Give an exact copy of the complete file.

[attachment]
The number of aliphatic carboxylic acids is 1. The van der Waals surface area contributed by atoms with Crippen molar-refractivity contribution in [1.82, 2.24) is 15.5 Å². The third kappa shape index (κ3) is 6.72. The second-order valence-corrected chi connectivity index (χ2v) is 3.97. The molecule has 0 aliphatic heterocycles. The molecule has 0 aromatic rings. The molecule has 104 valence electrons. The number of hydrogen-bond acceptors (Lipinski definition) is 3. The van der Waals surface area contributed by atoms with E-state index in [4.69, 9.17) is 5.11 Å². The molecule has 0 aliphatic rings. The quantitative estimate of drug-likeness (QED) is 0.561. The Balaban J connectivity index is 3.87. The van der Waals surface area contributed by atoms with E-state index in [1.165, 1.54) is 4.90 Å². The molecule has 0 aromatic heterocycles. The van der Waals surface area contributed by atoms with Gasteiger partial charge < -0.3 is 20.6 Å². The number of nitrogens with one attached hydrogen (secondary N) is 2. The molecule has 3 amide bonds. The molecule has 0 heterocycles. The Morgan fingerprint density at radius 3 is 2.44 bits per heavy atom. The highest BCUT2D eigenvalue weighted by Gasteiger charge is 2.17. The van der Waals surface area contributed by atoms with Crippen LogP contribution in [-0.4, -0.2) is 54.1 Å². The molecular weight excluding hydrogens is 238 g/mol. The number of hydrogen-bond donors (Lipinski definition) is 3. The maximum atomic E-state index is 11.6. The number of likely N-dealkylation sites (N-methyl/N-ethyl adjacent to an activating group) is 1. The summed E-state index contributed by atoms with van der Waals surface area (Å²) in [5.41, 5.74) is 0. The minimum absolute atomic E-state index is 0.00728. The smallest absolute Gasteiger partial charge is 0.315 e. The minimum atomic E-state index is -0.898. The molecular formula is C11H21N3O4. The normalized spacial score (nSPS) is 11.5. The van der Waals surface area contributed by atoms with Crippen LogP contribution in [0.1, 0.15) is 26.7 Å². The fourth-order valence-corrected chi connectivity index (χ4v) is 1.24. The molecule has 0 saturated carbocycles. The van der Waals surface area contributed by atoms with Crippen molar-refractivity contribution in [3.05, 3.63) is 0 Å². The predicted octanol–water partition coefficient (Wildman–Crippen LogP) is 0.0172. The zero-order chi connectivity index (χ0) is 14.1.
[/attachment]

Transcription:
The number of aliphatic carboxylic acids is 1. The van der Waals surface area contributed by atoms with Crippen molar-refractivity contribution in [1.82, 2.24) is 15.5 Å². The third kappa shape index (κ3) is 6.72. The second-order valence-corrected chi connectivity index (χ2v) is 3.97. The molecule has 0 aliphatic heterocycles. The molecule has 0 aromatic rings. The molecule has 104 valence electrons. The number of hydrogen-bond acceptors (Lipinski definition) is 3. The van der Waals surface area contributed by atoms with E-state index in [4.69, 9.17) is 5.11 Å². The molecule has 0 aliphatic rings. The quantitative estimate of drug-likeness (QED) is 0.561. The Balaban J connectivity index is 3.87. The van der Waals surface area contributed by atoms with E-state index in [1.165, 1.54) is 4.90 Å². The molecule has 0 aromatic heterocycles. The van der Waals surface area contributed by atoms with Gasteiger partial charge < -0.3 is 20.6 Å². The number of nitrogens with one attached hydrogen (secondary N) is 2. The molecule has 3 amide bonds. The molecule has 0 heterocycles. The Morgan fingerprint density at radius 3 is 2.44 bits per heavy atom. The highest BCUT2D eigenvalue weighted by Gasteiger charge is 2.17. The van der Waals surface area contributed by atoms with Crippen LogP contribution in [-0.4, -0.2) is 54.1 Å². The molecular weight excluding hydrogens is 238 g/mol. The number of hydrogen-bond donors (Lipinski definition) is 3. The maximum atomic E-state index is 11.6. The number of likely N-dealkylation sites (N-methyl/N-ethyl adjacent to an activating group) is 1. The summed E-state index contributed by atoms with van der Waals surface area (Å²) in [5.41, 5.74) is 0. The minimum absolute atomic E-state index is 0.00728. The smallest absolute Gasteiger partial charge is 0.315 e. The minimum atomic E-state index is -0.898. The molecular formula is C11H21N3O4. The normalized spacial score (nSPS) is 11.5. The van der Waals surface area contributed by atoms with Crippen LogP contribution in [0.1, 0.15) is 26.7 Å². The fourth-order valence-corrected chi connectivity index (χ4v) is 1.24. The molecule has 0 saturated carbocycles. The van der Waals surface area contributed by atoms with Crippen molar-refractivity contribution in [3.05, 3.63) is 0 Å². The predicted octanol–water partition coefficient (Wildman–Crippen LogP) is 0.0172. The zero-order chi connectivity index (χ0) is 14.1.